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A titular see in Lydia, suffragan of Ephesus, lying about 40 miles north-east of Smyrna and supposed to have been founded by the Magneti of Thessaly in the fifth century B.C. Lucius Scipio defeated Antiochus, King of Syria, there in 190 B.C. It was ruined by an earthquake in the reign of Tiberius, but recovered and prospered. It is now known as Manisa, a flourishing town of 35,000 inhabitants in the sanjak of Sarakhan, containing twenty mosques, and a Greek and an Armenian church. The following bishops are known: Eusebius, at Ephesus (431); Alexander, at Chalcedon (553); Stephen at Constantinople (680); Basil at Nicæa (787); Athanasius at Constantinople (869); Luke at the synod held there in 879.
There was another see in Asia called Magnesia ad Mæandrum, which was situated on the Meander in Ionia. Said to have been built by Leucippus, it was the site of the celebrated temple of Diana Leucophryne, erected by Hermogenes, which was granted the privilege of asylum by Scipio, on account of the fidelity of the inhabitants. Eight of its bishops are known: Damasus (second century); Eusebius at Philoppolis (343); Macarius, contemporary of St. Chrysostom; Daphnus at Ephesus (431); Leontius at the Robber-Council (449); Patritius at the synod in Trullo (692); Basil at Nicæa (787); Theophilus at Constantinople (879); Basil and Eusebius may be those referred to in speaking of the Lydian Magnesia.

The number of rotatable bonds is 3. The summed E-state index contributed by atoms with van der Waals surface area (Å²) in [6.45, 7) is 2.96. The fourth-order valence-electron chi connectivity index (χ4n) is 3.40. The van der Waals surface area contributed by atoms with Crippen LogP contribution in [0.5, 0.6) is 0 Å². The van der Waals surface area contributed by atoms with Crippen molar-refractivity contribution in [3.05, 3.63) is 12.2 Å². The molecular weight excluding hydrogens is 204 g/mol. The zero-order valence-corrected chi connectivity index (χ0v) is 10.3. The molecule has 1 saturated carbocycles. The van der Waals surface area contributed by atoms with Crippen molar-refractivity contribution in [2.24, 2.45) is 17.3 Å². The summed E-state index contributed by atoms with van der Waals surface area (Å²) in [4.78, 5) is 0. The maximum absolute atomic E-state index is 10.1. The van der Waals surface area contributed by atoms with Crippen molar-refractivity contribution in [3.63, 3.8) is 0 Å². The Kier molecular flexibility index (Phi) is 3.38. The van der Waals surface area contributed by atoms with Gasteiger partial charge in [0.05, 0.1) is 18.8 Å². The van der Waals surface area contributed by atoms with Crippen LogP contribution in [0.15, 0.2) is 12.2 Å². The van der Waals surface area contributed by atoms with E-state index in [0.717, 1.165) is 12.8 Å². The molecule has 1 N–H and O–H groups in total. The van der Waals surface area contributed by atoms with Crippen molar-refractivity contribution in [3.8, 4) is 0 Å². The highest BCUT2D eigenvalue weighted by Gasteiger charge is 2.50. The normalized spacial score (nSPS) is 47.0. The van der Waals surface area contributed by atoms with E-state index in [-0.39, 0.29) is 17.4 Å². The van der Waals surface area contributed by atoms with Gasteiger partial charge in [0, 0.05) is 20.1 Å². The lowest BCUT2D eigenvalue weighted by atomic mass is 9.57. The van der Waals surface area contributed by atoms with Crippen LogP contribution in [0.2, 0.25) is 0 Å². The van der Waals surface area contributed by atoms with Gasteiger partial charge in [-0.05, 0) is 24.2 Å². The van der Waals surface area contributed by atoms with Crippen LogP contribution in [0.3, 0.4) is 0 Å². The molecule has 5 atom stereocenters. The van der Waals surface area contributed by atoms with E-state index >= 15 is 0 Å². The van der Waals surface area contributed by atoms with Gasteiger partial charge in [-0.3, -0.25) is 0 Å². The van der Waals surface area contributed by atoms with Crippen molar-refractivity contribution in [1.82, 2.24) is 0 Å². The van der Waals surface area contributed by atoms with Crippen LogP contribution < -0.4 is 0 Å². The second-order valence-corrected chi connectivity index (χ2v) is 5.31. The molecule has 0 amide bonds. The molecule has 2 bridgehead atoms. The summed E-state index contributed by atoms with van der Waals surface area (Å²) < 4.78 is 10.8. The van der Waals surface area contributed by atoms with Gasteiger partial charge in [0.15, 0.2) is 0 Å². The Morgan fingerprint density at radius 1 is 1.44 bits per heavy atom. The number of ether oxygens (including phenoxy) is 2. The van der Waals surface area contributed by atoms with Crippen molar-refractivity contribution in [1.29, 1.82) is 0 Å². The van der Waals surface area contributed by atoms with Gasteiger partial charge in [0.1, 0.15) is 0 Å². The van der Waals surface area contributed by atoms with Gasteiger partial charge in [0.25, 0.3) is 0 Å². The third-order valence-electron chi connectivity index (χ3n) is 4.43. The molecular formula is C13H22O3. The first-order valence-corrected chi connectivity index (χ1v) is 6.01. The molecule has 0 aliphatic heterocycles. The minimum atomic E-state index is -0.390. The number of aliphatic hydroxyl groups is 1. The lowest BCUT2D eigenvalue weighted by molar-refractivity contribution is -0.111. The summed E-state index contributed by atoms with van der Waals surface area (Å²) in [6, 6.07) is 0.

LE QUIEN, Oriens Christianus, I, 697, 736.
APA citation. (1910). Magnesia. In The Catholic Encyclopedia. New York: Robert Appleton Company. http://www.newadvent.org/cathen/09533a.htm
MLA citation. "Magnesia." The Catholic Encyclopedia. Vol. 9. New York: Robert Appleton Company, 1910. <http://www.newadvent.org/cathen/09533a.htm>.
Transcription. This article was transcribed for New Advent by Douglas J. Potter. Dedicated to the Immaculate Heart of the Blessed Virgin Mary.
Ecclesiastical approbation. Nihil Obstat. October 1, 1910. Remy Lafort, Censor. Imprimatur. +John M. Farley, Archbishop of New York.
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